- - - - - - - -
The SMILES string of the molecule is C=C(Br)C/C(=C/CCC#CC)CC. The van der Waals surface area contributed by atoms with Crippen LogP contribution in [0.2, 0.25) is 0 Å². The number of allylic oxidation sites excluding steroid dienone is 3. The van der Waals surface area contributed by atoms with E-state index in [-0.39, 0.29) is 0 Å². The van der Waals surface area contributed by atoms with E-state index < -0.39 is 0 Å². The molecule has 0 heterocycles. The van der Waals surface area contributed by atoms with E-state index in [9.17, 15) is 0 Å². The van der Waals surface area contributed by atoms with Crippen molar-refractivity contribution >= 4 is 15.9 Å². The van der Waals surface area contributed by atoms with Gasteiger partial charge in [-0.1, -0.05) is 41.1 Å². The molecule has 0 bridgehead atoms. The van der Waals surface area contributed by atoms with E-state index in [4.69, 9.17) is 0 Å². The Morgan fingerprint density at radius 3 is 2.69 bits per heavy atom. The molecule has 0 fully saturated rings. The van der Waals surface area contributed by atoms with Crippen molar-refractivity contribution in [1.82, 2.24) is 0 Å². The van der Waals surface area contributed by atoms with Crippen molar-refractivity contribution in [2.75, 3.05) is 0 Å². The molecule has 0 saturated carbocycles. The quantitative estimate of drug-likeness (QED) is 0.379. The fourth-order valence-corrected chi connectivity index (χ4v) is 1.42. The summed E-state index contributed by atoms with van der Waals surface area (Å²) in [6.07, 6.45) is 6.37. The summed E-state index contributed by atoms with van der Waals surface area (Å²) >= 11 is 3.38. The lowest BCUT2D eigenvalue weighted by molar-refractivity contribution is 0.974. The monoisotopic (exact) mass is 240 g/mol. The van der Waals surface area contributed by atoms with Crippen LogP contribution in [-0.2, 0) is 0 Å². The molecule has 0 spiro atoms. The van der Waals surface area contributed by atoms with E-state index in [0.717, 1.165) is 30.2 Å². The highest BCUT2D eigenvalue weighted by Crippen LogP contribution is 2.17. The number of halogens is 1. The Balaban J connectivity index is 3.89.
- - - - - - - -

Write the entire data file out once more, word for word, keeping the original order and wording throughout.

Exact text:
The SMILES string of the molecule is C=C(Br)C/C(=C/CCC#CC)CC. The van der Waals surface area contributed by atoms with Crippen LogP contribution in [0.2, 0.25) is 0 Å². The number of allylic oxidation sites excluding steroid dienone is 3. The van der Waals surface area contributed by atoms with E-state index in [-0.39, 0.29) is 0 Å². The van der Waals surface area contributed by atoms with E-state index < -0.39 is 0 Å². The molecule has 0 heterocycles. The van der Waals surface area contributed by atoms with E-state index in [9.17, 15) is 0 Å². The van der Waals surface area contributed by atoms with Crippen molar-refractivity contribution >= 4 is 15.9 Å². The van der Waals surface area contributed by atoms with Gasteiger partial charge in [-0.1, -0.05) is 41.1 Å². The molecule has 0 bridgehead atoms. The van der Waals surface area contributed by atoms with E-state index in [4.69, 9.17) is 0 Å². The Morgan fingerprint density at radius 3 is 2.69 bits per heavy atom. The molecule has 0 fully saturated rings. The van der Waals surface area contributed by atoms with Crippen molar-refractivity contribution in [1.82, 2.24) is 0 Å². The van der Waals surface area contributed by atoms with Crippen molar-refractivity contribution in [2.75, 3.05) is 0 Å². The molecule has 0 saturated carbocycles. The quantitative estimate of drug-likeness (QED) is 0.379. The fourth-order valence-corrected chi connectivity index (χ4v) is 1.42. The summed E-state index contributed by atoms with van der Waals surface area (Å²) in [6.07, 6.45) is 6.37. The summed E-state index contributed by atoms with van der Waals surface area (Å²) >= 11 is 3.38. The lowest BCUT2D eigenvalue weighted by molar-refractivity contribution is 0.974. The monoisotopic (exact) mass is 240 g/mol. The van der Waals surface area contributed by atoms with Crippen LogP contribution in [-0.2, 0) is 0 Å². The molecule has 0 spiro atoms. The van der Waals surface area contributed by atoms with E-state index in [0.717, 1.165) is 30.2 Å². The highest BCUT2D eigenvalue weighted by Crippen LogP contribution is 2.17. The number of halogens is 1. The Balaban J connectivity index is 3.89.